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Mahatma Gandhi, (attributed)
Indian ascetic & nationalist leader (1869 - 1948)
The reasonable man adapts himself to the world; the unreasonable one persists in trying to adapt the world to himself. Therefore all progress depends on the unreasonable man.
George Bernard Shaw (1856 - 1950), Man and Superman (1903) "Maxims for Revolutionists"
You see things; and you say, 'Why?' But I dream things that never were; and I say, "Why not?"
George Bernard Shaw (1856 - 1950), "Back to Methuselah" (1921), part 1, act 1
When the Nazis came for the communists, I remained silent; I was not a communist.
When they locked up the incurably sick, I remained silent; I was not incurably sick.
When they came for the Jehovah's Witnesses, I did not speak out; I was not a Jehovah's Witnesses.
When they came for the Jews, I remained silent; I wasn't a Jew.
When they came for the people in occupied countries, I remained silent; I wasn't a person in an occupied country.
When they came for me, there was no one left to speak out.
Version based on Rev. Pastor Martin Niemöller's (1892–1984) 1946 speeches. see Prof. Harold Marcuse's Niemöller Quotation Page for an explanation.
In the search for character and commitment, we must rid ourselves of our inherited, even cherished biases and prejudices. Character, ability and intelligence are not concentrated in one sex over the other, nor in persons with certain accents or in certain races or in persons holding degrees from some universities over others. When we indulge ourselves in such irrational prejudices, we damage ourselves most of all and ultimately assure ourselves of failure in competition with those more open and less biased.
J. Irwin Miller, Chairman of the Board (1951-1977), Cummins Inc. From 1983 letter about diversity at the company.
Character is doing the right thing when nobody's looking. There are too many people who think that the only thing that's right is to get by, and the only thing that's wrong is to get caught.
J. C. Watts
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January 04, 2012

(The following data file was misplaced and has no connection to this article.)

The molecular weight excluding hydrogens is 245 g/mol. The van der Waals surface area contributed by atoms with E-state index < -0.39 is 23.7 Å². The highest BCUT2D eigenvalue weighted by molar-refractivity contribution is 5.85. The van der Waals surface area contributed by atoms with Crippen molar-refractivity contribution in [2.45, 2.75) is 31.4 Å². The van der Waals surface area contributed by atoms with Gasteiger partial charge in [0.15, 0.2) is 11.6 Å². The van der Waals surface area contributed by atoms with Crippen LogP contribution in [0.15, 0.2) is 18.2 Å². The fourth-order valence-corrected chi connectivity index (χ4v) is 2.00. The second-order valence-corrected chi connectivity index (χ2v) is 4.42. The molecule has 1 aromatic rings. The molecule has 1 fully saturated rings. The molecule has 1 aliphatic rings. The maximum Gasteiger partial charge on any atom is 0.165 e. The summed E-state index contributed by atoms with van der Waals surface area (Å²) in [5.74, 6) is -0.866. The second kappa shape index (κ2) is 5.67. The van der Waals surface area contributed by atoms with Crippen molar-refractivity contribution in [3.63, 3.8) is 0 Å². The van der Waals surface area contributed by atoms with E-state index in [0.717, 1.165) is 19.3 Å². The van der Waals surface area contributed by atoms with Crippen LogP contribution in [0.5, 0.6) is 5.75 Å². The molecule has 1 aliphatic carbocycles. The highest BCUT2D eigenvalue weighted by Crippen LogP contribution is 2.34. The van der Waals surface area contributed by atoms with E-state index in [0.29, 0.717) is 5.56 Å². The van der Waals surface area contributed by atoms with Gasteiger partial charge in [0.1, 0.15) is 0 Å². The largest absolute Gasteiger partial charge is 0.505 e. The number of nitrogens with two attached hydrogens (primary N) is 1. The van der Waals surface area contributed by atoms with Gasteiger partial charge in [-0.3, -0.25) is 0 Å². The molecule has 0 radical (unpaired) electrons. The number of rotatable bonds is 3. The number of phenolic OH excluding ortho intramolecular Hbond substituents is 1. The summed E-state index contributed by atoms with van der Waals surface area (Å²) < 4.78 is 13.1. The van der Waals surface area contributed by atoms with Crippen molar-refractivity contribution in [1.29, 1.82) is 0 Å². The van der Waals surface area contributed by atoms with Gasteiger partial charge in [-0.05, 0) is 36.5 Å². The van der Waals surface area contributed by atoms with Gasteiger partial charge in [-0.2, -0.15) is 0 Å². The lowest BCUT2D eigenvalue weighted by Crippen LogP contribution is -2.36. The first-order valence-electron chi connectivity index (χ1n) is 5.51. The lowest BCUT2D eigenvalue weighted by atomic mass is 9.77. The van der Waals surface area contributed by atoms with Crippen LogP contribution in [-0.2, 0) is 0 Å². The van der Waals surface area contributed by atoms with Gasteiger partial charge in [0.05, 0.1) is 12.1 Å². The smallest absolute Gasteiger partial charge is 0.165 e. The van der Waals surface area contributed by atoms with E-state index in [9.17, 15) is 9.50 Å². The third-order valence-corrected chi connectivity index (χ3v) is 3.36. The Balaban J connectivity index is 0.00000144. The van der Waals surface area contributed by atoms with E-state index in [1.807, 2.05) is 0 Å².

Current thinking on blogging and tenure
This morning's reading brought an interesting discussion of the possible ways that blogging could be evaluated as part of a tenure process, viaBud Goodall. The article Bud cites refers to the primary source Thoughts on Blogging for Tenure and is an excellent discussion of the issue that continue to surround blogging as an academic and knowledge dissemination activity.
Here’s what I would hope would happen for reviews of candidates with a blog or other digital work as part of their dossier (and this is how I’d mentor my junior colleagues or evaluate such dossiers as an internal or external reviewer): the candidate needs to make the contexts of their digital work incredibly clear, explaining the relationship between this mode of publication to other forms, in terms of audience, subsequent versions, parameters for review, goals for why they pursue such forms, etc. If there is a peer review aspect, the candidate needs to clarify exactly how that works and how evaluators might understand the review functions – that might be explaining that it’s a traditional blind review journal published online, an open-review site like MediaCommons, or a self-hosted comment thread like on a blog. The more clarity of context that the candidate can bring to their own work, the better, as we should assume that a candidate understands their own publishing platforms better than a review committee or external reviewers – and I think this is a way that junior faculty can educate more senior faculty & administrators as to why digital publishing can be a scholarly asset.
For review committees or external letter writers, it is essential to try to understand the context for every item in a dossier as presented by the candidate. Ideally, we would approach new formats with an open mind, not trying to apply the standards of older forms onto new platforms (unless we’re invited to by the candidate). We should try to evaluate the content of every piece regardless of its publication or review status, and then try to understand the contexts that provide some evidence of its value to the field. When review material like open-review discussions or comment threads are available, we should read them as well, in the context of the platform as framed by the candidate. We cannot rely on outsourcing evaluation to unseen blind reviewers and assuming that if a university press or established print journal has published something, its value is assured—nor should we assume the opposite, that the lack of traditional review & publication is evidence of lacking value. And when a candidate does embrace digital publishing, we should make the case for its value—to quote one review I did for a candidate who maintains a blog: “I believe his blog has helped him establish a solid reputation within media studies as an emerging scholar. While self-published commentary is not “tenurable” work per se, I do believe it is part a broader part of a scholar’s commitment to disseminating knowledge and promoting critical engagement with culture, and as such should be commended and encouraged.
Posted by prolurkr at January 4, 2012 11:41 AM
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